• Is extremely nervous, especially if their “translator” (who may be their trafficker) is present during an intake.

Coupled with any of the above, another indicator that a person may be held against their will is if the individual is a foreigner, unable to speak the language of the country where they reside or work.

While there is no set formula to determine whether or not a person has been trafficked, the following list of questions can serve as a guideline to determine if trafficking elements are present in a given situation.

Trafficking Screening Questions

  1. Is the person free to leave the work site?

  2. Is the person physically, sexually or psychologically abused?

  3. Does the person have a passport or valid I.D. card and is he/she in possession of such documents?

  4. What is the pay and what are the conditions of employment?

  5. Does the person live at home or at/near the work site?

  6. How did the individual arrive at this destination if the suspected victim is a foreign national?

  7. Has the person or a family member of this person been threatened?

  8. Does the person fear that something bad will happen to him or her, or to a family member, if he/she leaves the job?

Anyone can report suspected trafficking cases. If the victim is under 18, U.S. professionals who work in law enforcement, health care, social care, mental health, and education are mandated to report such cases.


Remember not to press a trafficked person to tell you their history unless you have the appropriate training-such conversations can be very difficult for the person you’re talking to, and are best handled by those who are trained for and actively involved in the trafficked person’s recovery. Instead, call the national trafficking hotline for help.

Trafficking victims are often from countries where police corruption is much more common than it is in the developed world, and may in some cases have had police as clients-they may be very hesitant to contact the authorities. Making any such contact through the national trafficking hotline helps ensure local professionalism and prevent misunderstandings that would re-victimize a trafficking survivor, such as police who arrest a trafficked woman for prostitution.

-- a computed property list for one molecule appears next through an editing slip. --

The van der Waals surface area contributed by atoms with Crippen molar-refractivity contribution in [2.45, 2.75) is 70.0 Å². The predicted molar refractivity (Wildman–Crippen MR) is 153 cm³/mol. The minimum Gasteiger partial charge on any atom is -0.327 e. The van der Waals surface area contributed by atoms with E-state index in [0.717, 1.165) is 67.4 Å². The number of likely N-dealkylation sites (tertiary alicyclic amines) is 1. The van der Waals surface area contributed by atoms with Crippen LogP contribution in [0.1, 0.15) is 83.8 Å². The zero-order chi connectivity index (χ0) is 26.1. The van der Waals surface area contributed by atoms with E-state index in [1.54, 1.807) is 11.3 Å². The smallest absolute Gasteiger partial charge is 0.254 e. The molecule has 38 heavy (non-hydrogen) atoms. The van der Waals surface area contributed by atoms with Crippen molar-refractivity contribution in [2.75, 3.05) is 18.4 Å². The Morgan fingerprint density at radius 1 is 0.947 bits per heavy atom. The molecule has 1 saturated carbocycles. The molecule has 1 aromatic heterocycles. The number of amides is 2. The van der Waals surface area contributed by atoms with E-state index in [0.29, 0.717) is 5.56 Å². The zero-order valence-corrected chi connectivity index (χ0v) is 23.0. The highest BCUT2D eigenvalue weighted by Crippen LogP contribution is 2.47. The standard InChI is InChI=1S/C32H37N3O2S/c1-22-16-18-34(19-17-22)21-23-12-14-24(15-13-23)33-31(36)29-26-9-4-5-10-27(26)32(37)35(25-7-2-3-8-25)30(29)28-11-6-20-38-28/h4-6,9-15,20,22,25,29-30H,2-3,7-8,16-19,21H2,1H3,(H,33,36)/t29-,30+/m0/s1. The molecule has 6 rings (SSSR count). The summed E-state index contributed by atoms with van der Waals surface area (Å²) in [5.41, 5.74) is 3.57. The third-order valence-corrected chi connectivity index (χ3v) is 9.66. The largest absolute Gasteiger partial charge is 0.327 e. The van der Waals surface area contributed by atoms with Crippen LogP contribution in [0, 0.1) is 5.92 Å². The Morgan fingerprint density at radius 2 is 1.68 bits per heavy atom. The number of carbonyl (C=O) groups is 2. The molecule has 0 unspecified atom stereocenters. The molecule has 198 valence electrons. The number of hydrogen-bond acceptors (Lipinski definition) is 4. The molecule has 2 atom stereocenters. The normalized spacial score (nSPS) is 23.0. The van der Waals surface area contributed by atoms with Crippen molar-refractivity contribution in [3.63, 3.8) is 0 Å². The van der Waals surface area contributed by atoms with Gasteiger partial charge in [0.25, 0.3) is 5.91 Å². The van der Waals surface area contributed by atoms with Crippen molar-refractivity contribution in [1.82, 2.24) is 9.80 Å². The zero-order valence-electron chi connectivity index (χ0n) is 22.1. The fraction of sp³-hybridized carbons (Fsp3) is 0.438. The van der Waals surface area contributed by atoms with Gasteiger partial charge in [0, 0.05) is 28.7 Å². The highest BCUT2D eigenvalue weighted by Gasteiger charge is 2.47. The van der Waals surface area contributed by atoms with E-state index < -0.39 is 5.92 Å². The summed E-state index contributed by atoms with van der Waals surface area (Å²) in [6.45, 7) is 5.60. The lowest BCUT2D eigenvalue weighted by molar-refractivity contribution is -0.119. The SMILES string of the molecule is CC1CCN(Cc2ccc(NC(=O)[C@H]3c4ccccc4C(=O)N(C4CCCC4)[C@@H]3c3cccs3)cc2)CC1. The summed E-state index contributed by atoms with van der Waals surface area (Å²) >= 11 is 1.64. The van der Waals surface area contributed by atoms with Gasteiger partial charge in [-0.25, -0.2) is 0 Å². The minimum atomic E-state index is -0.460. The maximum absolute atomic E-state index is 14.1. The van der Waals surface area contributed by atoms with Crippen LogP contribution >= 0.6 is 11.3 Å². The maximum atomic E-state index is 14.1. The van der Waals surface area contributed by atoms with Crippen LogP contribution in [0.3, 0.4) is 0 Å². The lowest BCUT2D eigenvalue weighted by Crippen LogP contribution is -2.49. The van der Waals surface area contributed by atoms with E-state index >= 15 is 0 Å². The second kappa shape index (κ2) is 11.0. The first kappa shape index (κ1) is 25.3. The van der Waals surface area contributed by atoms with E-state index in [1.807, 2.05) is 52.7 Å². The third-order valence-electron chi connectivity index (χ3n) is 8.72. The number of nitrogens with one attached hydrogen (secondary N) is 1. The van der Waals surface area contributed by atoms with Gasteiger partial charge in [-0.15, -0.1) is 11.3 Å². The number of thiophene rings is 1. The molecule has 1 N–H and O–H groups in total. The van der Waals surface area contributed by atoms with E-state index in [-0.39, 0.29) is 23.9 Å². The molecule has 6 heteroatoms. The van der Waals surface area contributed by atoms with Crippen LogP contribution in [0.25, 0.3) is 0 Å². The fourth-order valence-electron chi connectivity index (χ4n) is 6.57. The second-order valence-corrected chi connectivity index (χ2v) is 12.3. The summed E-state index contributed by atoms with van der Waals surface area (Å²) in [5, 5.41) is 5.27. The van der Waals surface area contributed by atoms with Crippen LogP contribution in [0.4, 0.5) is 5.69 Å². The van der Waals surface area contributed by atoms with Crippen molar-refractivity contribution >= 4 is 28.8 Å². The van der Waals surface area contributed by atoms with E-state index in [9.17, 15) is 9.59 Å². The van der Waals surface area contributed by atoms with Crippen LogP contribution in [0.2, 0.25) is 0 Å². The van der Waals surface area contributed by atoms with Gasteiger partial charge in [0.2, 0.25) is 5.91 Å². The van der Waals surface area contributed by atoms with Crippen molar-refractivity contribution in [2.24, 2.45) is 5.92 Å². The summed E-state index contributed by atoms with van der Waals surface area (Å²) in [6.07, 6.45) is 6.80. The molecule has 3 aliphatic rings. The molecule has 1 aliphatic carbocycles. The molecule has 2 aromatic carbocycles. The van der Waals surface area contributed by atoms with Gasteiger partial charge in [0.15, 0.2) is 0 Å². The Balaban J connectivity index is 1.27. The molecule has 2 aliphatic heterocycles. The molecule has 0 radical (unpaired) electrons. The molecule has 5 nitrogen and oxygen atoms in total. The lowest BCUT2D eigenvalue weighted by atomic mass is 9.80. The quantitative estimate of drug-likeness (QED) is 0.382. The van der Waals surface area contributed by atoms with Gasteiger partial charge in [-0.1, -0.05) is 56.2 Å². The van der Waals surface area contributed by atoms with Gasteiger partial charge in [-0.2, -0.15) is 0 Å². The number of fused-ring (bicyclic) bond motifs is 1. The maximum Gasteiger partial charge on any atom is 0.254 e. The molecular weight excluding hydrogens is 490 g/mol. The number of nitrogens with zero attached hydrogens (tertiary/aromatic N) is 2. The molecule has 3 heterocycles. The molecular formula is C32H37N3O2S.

The Road To Recovery

Trafficked victims have been through extensive personal hardships that may include isolation from family members and severed relationships from their home community, while having suffered from physical abuse and medical problems from months-or often years-in slavery. Their road to recovery is generally intense and requires considerable aftercare on several levels.

Once identified, a trafficked individual may require any or all of the following services:

  • Witness protection or general protection from traffickers;

  • Translation;

  • Housing, food, and clothing;

  • Medical care;

  • Legal assistance;

  • Language training;

  • Vocational or educational training; and

  • Counseling.


Much of the information in the “Identifying Trafficking” appendix is taken from a US State Department Fact Sheet for Recognizing Victims of Trafficking in Persons. That in turn is based on material from Donna Hughes, ECPAT USA & IOFA 2003, Vital Voices, and the Florida Coalition Against Domestic Violence.